18. I've been told I have a nice smile.
19. I carry my knife/razor everywhere with me.
20. I'm partially TOTALLY smart.
21. I've never broken someone's bones.
22. I have a secret that I am ashamed to reveal.
23. I hate the rain.
24. I'm paranoid at times.
25. I would get plastic surgery if it were 100% safe, free of cost, and scar-free.
26. I need money right now.
27. I love sushi.
28. I talk really, really fast.
29. I have fresh breath in the morning.
30. I have long hair.
31. I have lost money in Las Vegas.
32. I have at least one brother and/or one sister.
33. I was born in a country outside of the U.S.
34. I shave my legs (females) or face (males) on a regular basis.
35. I have a twin (or a triplet, or somesuch).
36. I have worn fake hair/fingernails/eyelashes in the past.
37. I couldn't survive without Caller I.D.
38. I like the way that I look sometimes.
39. I have lied to a good friend in the last 6 months.
40. I know how to cornrow.
41. I am usually pessimistic.
42. I have a lot of mood swings.
43. I think prostitution should be legalized.
44. I think Britney Spears is pretty.
45. Slept with a Suitemate.
46. I have a hidden talent.
47. I'm always hyper no matter how much sugar I have.
48. I have a lot of friends.
49. I am currently single.
50. I have pecked someone of the same sex.
51. I enjoy talking on the phone.
52. I practically live in sweatpants or PJ pants.
53. I love to shop.
54. I would rather shop than eat.
55. I would classify myself as ghetto.
56. I'm bourgie and have worn a sweater tied around my shoulders.
57. I'm obsessed with my Xanga or Livejournal.
58. I don't hate anyone. I dislike them.
59. I'm a pretty good dancer.
60. I don't think Mike Tyson raped Desiree Washington.
61. I'm completely embarrassed to be seen with my mother.
62. I have a cell phone.
63. I believe in God.
64. I watch MTV on a daily basis.
65. I have passed out drunk in the past 6 months.
66. I love drama.
67. I have never been in a real relationship before.
68. I've rejected someone before.
69. I currently have a crush/like someone.
70. I have no idea what I want to do for the rest of my life.
71. I want to have children in the future.
72. I have changed a diaper before.
73. I've called the cops on a friend before.
74. I bite my nails.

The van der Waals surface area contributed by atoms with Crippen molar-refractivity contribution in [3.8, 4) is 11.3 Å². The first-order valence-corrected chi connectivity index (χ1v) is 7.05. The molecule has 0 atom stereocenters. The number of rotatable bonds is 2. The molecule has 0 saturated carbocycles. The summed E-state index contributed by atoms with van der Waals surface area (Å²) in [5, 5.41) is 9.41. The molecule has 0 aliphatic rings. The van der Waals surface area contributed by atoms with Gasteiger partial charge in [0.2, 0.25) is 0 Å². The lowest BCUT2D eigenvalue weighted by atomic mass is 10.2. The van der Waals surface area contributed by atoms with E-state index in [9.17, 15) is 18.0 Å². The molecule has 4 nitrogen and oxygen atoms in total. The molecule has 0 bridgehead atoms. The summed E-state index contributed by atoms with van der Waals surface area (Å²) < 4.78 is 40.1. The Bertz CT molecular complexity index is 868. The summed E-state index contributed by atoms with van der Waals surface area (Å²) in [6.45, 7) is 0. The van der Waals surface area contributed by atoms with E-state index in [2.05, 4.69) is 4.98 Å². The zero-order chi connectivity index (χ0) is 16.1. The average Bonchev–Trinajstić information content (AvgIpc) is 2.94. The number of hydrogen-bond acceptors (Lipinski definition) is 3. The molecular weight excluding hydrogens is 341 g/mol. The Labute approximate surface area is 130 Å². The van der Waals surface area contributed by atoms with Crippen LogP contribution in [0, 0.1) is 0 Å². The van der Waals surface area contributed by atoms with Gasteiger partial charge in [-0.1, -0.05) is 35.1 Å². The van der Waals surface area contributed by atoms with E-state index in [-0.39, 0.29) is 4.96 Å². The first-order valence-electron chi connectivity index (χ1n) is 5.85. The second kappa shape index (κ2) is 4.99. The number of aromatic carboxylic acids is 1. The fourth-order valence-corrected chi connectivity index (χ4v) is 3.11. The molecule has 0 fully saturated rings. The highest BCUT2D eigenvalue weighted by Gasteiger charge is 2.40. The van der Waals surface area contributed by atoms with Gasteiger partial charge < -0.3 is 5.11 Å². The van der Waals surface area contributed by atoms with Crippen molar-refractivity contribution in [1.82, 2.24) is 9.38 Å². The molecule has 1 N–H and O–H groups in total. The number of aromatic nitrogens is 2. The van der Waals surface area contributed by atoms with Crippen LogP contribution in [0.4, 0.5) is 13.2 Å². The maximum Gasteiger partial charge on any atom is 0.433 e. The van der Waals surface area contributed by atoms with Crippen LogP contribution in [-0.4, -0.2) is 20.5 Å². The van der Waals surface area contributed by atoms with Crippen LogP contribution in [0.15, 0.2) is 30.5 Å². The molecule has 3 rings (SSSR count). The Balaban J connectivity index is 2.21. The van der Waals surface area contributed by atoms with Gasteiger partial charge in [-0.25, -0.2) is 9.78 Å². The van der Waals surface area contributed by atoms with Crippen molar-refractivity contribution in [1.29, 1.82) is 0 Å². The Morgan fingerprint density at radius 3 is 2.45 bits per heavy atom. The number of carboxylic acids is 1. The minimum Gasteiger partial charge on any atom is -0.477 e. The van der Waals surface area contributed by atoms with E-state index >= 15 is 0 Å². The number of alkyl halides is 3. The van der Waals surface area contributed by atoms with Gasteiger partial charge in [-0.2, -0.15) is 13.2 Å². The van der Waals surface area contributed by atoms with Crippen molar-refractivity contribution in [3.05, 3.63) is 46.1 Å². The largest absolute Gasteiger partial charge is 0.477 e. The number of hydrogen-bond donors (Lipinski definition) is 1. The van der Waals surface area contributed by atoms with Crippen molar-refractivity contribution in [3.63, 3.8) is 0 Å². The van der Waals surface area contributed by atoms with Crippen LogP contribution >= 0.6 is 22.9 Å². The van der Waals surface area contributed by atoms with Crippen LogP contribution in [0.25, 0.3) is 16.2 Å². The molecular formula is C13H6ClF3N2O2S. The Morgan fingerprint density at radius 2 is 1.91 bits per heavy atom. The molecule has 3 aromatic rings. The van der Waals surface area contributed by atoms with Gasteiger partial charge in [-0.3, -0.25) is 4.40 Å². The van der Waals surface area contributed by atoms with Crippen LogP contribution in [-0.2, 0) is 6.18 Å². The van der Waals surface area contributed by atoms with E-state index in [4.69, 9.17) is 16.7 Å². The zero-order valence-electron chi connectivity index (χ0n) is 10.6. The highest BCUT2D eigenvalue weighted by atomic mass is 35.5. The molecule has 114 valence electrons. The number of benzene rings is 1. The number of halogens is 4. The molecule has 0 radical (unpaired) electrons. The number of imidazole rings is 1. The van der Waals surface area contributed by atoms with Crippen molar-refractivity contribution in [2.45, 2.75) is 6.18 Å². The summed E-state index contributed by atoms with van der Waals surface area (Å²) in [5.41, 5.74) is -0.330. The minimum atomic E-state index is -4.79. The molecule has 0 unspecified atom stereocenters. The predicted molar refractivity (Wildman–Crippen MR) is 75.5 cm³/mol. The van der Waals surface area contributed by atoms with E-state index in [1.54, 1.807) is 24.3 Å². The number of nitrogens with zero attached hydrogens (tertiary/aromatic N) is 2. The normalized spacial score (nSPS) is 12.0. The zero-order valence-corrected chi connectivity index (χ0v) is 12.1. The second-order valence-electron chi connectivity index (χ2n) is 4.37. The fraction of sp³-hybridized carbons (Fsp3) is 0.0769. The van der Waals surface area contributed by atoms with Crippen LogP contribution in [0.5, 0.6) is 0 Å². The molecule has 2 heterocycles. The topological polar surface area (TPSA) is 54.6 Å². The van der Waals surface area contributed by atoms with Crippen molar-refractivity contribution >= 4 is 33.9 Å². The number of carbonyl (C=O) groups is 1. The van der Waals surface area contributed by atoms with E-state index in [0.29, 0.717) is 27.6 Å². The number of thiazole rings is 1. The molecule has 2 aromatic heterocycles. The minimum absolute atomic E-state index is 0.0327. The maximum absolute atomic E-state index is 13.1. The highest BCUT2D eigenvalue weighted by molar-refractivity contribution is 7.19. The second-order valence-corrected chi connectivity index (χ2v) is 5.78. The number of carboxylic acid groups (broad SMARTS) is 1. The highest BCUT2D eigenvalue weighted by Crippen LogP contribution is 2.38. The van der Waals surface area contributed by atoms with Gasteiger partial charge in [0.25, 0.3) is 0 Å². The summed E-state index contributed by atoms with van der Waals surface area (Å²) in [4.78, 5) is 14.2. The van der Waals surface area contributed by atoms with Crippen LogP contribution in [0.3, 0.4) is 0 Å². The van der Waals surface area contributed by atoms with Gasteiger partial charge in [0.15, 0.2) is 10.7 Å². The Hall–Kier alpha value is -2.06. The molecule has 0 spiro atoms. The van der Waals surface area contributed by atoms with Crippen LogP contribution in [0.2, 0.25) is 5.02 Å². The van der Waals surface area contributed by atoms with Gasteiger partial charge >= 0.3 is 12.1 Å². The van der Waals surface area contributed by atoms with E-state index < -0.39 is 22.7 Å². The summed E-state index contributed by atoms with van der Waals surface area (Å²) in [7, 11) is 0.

75. I am a member of the Tom Green fan club.
76. I'm not allergic to anything.
77. I have a lot to learn.
78. I have been with someone at least 10 years older or younger.
79. I plan on seeing Ice Cube's newest "Friday" movie.
80. I am shy around the opposite sex.
81. I'm online 24/7, even as an away message.
82. I have at least 5 away messages saved.
83. I have tried alcohol or drugs before.
84. I have made a move on a friend's significant other or crush in the past.
85. I own the "South Park" movie.
86. I have avoided assignments at work school to be on Xanga or Livejournal.
87. When I was a kid I played "the birds and the bees" with a neighbor or chum.
88. I enjoy some country music.
89. I would die for my best friends.
90. I think that Pizza Hut has the best pizza.
91. I watch soap operas whenever I can.
92. I'm obsessive, anal retentive, and often a perfectionist.
93. I have used my sexuality to advance my career.
94. I love Michael Jackson, scandals and all.
95. I know all the words to Slick Rick's "Children's Story".
96. Halloween is awesome because you get free candy.
97. I watch Spongebob Squarepants and I like it.
98. I have dated a close friend's ex.
99. I like surveys.
100. I am happy at this moment.
101. I'm obsessed with guys.
102. I am bisexual.
103. Democrat.
104. Conservative Republican.
105. I am punk rockish.
106. I am preppy.
107. I go for older guys/girls, not younger
108. I study for tests most of the time.
109. I tie my shoelaces differently to anyone I've ever met.
110. I can work on a car.
111. I love my job.
112. I am comfortable with who I am right now.
113. I have more than just my ears pierced.
114. I walk barefoot wherever I can.
115. I have jumped off a bridge.
116. I love sea turtles.
117. I spend ridiculous amounts of money on makeup.
118. I believe in prophetic dreams.
119. I plan on achieving a major goal/dream.
120. I am proficient on a musical instrument.
121. I worked at McDonald's restaurant.
122. I hate office jobs.
123. I love sci-fi movies.
124. I've never been in love.
125. I think water rules.
126. I am going to college out of state.
127. I am adopted.
128. I like sausage.
129. I am a pyro.
130. I love the Red Sox.
131. I have thrown up from crying too much.
132. I have been intentionally hurt by people that I loved.
133. I love kisses.